07 ALL SAINTS’ DAY: A Great Cloud of Witnesses - Leon Bent

posted Oct 24, 2018, 7:52 AM by Neil D'Souza   [ updated Oct 24, 2018, 7:53 AM ]
All Saints' Feast is a solemn, holy day of the Catholic Church, celebrated annually on November 1. It is dedicated to the saints of the Church, that is, all those who have attained heaven. It is an opportunity for believers to remember all the saints and martyrs, known and unknown, throughout Christian history: "Surrounded by so great a cloud of witnesses..." (Hebrews 12:1).

It is a perfect time to remember that God has made you special, for Him and His purposes, and that He has joined you into the eternal, worldwide fellowship of all His saints. Moreover, it's a good day to take seriously the fact that God wants to make Himself known in this world through you as a member of the family of all saints.

Let us not just remember the saints once each year, but may we celebrate our mystical communion with them through Jesus Christ our Lord everyday - and in a special way every time we gather at the Lord's Table, through Holy Communion.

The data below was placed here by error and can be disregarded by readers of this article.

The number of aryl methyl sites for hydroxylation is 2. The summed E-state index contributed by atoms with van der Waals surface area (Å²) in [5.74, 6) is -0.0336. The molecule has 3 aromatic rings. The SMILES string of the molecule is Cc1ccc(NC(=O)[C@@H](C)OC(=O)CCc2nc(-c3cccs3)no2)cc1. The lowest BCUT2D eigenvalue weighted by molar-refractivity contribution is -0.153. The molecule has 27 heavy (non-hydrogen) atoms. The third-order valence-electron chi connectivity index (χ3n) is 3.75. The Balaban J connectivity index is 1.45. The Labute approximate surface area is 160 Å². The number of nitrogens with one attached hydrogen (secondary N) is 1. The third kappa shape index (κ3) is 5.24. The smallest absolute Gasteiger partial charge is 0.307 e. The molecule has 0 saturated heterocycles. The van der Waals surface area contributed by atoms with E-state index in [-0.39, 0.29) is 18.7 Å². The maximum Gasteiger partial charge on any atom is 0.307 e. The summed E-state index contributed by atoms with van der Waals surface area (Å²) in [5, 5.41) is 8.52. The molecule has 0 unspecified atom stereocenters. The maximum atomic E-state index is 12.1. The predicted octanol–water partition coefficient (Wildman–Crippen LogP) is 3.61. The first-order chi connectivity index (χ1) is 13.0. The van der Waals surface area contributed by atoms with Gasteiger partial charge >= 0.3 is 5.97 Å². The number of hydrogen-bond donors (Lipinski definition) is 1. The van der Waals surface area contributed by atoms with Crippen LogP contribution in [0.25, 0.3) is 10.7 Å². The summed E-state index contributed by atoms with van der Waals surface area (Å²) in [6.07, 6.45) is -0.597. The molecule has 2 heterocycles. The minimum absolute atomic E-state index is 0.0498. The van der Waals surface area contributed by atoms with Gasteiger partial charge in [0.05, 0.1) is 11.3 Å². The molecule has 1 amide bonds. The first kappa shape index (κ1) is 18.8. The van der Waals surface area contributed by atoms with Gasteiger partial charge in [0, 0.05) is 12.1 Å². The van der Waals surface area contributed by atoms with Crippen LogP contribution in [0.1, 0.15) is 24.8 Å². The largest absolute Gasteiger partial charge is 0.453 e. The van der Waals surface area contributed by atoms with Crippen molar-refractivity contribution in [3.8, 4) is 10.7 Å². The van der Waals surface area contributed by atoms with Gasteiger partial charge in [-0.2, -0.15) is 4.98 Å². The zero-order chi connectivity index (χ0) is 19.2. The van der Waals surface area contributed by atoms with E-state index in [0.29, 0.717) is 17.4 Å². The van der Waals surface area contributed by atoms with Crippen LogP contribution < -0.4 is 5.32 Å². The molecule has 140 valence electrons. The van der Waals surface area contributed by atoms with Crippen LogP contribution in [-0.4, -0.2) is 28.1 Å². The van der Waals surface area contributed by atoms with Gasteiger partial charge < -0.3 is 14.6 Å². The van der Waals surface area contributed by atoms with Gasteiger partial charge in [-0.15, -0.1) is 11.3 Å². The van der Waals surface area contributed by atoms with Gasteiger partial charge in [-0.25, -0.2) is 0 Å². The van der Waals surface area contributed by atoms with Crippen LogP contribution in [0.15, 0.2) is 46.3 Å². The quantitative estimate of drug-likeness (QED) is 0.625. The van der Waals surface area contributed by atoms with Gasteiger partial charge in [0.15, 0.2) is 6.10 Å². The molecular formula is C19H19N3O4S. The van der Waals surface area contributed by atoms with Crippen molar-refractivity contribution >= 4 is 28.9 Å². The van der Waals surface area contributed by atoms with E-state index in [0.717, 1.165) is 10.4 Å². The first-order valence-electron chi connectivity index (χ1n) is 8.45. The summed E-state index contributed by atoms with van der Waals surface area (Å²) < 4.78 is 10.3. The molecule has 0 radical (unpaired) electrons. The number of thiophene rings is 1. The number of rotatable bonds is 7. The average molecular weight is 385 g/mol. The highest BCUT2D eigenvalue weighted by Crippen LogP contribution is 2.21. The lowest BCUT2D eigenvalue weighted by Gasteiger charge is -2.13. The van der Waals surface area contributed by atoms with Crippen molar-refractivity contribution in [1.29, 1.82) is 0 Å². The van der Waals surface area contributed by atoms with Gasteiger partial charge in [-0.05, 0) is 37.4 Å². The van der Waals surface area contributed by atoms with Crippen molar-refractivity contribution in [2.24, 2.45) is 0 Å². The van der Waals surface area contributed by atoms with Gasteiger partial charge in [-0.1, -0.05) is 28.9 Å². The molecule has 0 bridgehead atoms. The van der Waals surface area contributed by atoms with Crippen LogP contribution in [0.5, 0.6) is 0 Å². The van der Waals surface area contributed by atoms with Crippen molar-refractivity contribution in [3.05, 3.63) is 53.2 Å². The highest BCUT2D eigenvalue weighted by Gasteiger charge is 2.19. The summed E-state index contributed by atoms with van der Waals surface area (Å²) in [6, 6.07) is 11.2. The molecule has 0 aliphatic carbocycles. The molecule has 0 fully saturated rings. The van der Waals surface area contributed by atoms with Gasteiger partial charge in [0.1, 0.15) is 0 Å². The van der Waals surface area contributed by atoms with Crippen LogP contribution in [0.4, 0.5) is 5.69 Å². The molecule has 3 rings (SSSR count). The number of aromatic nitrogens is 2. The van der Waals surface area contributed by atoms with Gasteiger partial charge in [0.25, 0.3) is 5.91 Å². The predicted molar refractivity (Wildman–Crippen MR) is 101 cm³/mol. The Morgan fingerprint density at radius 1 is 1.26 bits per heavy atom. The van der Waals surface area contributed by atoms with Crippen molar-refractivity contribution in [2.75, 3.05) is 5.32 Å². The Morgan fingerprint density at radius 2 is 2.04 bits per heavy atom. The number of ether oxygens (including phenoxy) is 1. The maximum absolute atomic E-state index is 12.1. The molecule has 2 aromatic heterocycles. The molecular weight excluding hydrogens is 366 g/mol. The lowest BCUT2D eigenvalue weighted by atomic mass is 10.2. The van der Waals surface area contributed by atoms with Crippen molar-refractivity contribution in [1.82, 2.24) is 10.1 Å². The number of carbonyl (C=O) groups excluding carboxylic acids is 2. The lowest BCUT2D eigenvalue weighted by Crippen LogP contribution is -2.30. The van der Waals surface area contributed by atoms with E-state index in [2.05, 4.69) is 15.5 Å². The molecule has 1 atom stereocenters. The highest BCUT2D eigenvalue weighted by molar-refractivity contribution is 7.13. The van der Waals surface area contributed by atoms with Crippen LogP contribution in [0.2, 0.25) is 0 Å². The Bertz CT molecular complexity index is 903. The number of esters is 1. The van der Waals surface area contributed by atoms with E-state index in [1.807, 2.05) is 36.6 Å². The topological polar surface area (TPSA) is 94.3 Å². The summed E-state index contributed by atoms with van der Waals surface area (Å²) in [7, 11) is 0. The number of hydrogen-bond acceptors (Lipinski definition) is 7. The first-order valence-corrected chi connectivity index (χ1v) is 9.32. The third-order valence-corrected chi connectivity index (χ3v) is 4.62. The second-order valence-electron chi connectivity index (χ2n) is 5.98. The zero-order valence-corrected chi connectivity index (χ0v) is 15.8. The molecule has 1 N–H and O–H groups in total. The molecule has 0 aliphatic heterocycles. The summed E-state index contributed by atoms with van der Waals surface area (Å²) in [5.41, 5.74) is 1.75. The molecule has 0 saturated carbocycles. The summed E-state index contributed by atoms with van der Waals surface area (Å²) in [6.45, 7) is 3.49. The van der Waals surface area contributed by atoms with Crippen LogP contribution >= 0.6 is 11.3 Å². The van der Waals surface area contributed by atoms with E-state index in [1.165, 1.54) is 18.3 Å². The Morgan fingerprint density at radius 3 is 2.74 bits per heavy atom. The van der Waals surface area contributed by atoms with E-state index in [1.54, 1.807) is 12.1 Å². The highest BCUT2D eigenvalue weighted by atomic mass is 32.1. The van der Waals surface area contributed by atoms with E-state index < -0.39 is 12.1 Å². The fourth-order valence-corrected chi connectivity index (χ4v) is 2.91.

The number of Saints present is beyond counting, as was beheld by the Apostle John in the book of Revelation:

"After these things, I looked, and behold, a great multitude which no one could number, of all nations, tribes, peoples, and tongues, standing before the throne and before the Lamb, clothed with white robes, with palm branches in their hands, and crying out with a loud voice, saying, "Salvation belongs to our God who sits on the throne, and to the Lamb!" All the angels stood around the throne and the elders and the four living creatures, and fell on their faces before the throne and worshipped God." (Revelation 7:9-11)

"All it takes to make a man a saint is Grace. Anyone who doubts this knows neither what makes a saint nor a man," Pascal observes in Pensées. Grace is the fire of divine love. "Always a psalm on the lips; always Christ in the heart!" (John Cassian). Mystics also define grace as "sublime wisdom" (St John of the Cross). Teilhard de Chardin sees mystically, "the whole world as an altar, and calls out to God." This energy, this power overwhelms us: when a blind stirring of love rises in the heart, from 'who-knows-not-where' (The Cloud of Unknowing).

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